While Magic Leap may have plans to eventually introduce sign language translation for smartglasses in the near future, students at New York University have demonstrated that such a feat is possible today with a smartphone and a prototype app.
Using computer vision and augmented reality, the ARSL app enables users to capture sign language with their smartphone camera and see a live translation into their native language. In turn, the app can translate spoken language into sign language.
The prototype was developed by Heng Li, Jacky Chen, and Mingfei Huang, computer science students at the NYU Tandon School of Engineering through the Connected Futures Prototyping and Talent Development program, a partnership between the NYU Media Lab and Verizon created to invest in emerging technology, particularly augmented reality, virtual reality, and artificial intelligence.
"We make magic when we pair leading students with outstanding mentors in the Envrmnt team at our AR/VR lab," said Christian Egeler, director of XR product development for Envrmnt, Verizon's platform for extended reality solutions, in a statement. "We discover the next generation of talent when we engage them in leading edge projects in real time, building the technologies of tomorrow."
This year, the program will fund a dozen projects, including the sign language translation app. Other apps awarded via the program include Impromptu, a multi-user AR experience that gives non-musicians the ability to perform music, and Dreamine, a clay set that imports creations into an AR game.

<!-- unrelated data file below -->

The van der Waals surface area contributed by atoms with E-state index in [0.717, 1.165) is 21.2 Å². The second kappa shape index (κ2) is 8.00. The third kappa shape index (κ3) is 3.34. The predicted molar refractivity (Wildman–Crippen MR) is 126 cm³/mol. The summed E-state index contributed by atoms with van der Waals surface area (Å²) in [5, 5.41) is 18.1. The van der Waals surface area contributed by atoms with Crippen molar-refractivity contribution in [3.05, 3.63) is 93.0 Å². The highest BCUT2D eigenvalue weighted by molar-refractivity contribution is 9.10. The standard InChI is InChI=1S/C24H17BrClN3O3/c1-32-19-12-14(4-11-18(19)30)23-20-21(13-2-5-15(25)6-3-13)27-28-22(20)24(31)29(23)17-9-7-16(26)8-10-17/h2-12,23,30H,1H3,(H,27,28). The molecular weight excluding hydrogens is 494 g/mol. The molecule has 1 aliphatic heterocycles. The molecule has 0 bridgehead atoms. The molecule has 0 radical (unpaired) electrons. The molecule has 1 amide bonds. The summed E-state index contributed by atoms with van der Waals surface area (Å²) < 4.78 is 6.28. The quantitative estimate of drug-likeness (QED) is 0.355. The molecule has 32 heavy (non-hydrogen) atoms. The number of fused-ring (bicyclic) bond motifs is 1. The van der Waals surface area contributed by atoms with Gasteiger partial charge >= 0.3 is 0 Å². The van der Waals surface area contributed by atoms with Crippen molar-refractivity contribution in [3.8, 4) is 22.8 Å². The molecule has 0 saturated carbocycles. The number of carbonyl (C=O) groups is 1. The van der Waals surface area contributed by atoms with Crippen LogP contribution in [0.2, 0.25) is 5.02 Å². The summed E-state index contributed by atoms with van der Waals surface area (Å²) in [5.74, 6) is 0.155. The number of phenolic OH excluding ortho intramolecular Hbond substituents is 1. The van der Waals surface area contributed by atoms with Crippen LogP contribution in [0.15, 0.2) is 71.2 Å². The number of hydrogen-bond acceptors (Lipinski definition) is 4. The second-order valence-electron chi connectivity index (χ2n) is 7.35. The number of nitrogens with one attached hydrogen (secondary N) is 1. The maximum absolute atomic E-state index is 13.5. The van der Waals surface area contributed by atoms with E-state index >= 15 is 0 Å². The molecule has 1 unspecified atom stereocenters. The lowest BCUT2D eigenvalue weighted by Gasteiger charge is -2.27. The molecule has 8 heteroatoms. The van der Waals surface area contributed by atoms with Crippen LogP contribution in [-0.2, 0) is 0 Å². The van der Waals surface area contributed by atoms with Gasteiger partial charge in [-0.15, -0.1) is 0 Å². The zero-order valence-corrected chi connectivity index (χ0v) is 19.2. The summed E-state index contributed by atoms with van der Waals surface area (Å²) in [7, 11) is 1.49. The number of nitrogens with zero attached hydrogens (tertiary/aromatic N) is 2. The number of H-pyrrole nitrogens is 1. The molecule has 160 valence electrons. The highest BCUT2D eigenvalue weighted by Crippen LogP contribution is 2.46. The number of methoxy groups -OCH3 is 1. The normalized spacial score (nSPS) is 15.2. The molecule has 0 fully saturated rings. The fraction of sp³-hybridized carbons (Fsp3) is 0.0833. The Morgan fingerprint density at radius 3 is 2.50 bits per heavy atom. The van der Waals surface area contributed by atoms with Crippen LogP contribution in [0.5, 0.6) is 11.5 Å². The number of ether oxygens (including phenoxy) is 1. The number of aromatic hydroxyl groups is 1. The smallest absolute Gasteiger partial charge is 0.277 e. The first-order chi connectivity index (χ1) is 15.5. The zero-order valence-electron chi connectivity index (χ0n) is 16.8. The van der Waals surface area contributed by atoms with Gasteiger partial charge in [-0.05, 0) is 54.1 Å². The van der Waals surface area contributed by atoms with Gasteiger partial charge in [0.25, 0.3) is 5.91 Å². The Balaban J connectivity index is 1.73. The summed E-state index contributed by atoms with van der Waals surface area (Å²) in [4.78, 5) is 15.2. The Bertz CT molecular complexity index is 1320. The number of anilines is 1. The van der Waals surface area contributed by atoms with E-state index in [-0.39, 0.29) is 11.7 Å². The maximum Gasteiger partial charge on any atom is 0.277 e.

"NYC Media Lab is grateful for the opportunity to connect Verizon with technically and creatively talented faculty and students across NYC's universities" said Justin Hendrix, Executive Director of the NYC Media Lab. "We are thrilled to continue to advance prototyping in virtual and augmented reality and artificial intelligence. These themes continue to be key areas of focus for NYC Media Lab, especially with the development of the first publicly funded VR/AR Center, in which the Lab is developing in conjunction with NYU Tandon School of Engineering."
Whether any of these apps will find their way to the App Store or Google Play is uncertain. According to a Verizon spokesperson contacted by Next Reality, commercial app releases were not the goal of the program, however, some teams, potentially including ARSL, will seek commercial release in the future.
"Although we know that we just explored the tip of iceberg for this long time problem for the global sign community, we would like to continue to interview our end users for their insights," Li told Next Reality. "[We would also like to] interview experts in the field to discover what other emerging technologies and techniques can help on top of computer vision."
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